By the way, it may seem as though I've abandoned my blog, but I try to visit others and say hello or leave a comment or two. It's just been difficult for me to sit down and organize my thoughts into anything writeable for the past year.

First, serving on the board of an animal welfare charity was challenging. Small charities are often led by people who feel strongly about "the cause" but are not necessarily those with strong leadership skills. Personal feelings, rather than duty to put the organization first, have a disproportionate influence on decision-making, which can put the whole organization at risk. Going in, it's easy to think you'll be the one who will be able to use reason to move things in a positive direction. When my one year term came due, I bowed out of a second term.

Dissatisfied with raising heck in the animal welfare domain, I rejoined the ranks of my neighborhood association (I was secretary of the umbrella organization that provided a unified voice for all neighborhood groups in my city, back in the day) and began battling city hall over the implementation of wobblette (can be charged as either an infraction or misdemeanor) statutes, which are based on the wobblers (can be charged as either a felony or misdemeanor) in the California state code. The problem is not necessarily in the spirit of the law, but in the letter, which is inadequate (I think) in providing checks and balances in the implementation. The proviso was added that the city attorney prepare an annual report of results and the city attorney promised to provide more detail with regard to how he plans to implement it. A short-term win as long as he remains in that position, but who knows long-term.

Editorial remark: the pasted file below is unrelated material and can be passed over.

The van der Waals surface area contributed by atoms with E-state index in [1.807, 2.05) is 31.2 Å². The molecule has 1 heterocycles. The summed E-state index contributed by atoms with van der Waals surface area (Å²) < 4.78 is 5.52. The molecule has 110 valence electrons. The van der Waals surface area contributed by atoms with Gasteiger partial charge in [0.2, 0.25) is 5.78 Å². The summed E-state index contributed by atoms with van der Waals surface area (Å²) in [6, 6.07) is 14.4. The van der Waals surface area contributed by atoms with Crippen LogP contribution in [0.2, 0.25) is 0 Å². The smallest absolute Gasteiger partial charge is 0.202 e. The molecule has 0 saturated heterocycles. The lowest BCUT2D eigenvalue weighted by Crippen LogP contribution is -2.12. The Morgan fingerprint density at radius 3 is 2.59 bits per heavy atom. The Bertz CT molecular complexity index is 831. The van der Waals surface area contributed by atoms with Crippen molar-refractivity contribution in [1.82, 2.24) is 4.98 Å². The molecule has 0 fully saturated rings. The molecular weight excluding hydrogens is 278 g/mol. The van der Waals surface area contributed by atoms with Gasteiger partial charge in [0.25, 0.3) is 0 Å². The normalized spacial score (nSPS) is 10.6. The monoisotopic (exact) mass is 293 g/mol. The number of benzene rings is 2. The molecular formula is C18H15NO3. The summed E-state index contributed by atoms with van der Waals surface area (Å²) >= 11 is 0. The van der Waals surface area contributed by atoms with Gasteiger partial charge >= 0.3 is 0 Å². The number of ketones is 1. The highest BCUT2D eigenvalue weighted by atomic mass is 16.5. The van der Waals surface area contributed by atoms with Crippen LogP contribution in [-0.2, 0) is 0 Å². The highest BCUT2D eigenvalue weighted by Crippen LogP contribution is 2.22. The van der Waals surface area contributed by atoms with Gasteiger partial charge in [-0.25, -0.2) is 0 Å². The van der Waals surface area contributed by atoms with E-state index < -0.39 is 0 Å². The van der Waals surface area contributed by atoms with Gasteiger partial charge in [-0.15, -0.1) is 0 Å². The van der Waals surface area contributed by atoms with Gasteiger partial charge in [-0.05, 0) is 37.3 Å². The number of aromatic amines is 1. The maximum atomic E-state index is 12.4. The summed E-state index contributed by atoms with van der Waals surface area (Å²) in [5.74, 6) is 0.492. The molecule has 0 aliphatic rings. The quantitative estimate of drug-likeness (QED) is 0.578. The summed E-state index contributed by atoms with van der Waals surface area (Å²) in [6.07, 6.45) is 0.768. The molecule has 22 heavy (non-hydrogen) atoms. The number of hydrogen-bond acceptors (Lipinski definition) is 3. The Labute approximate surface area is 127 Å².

Given the last two paragraphs, you'd think there'd be something interesting to write about crazy animal welfare people and potential abuse of power. But the first topic was taboo, because my first responsibility was the welfare of the organization while I was on the board, and writing about it while still caught up in it was a bad idea. The second issue just sucked up a lot of time -- I'm not a lawyer, so had to do a lot of background research around a part-time job and consulting efforts, and maintain communications with the three city council members who bothered to reply, the city attorney and the neighorhood associations. All this said, I am still somewhat at a loss for words in general right now, and though I will be posting on occasion, it won't be regularly.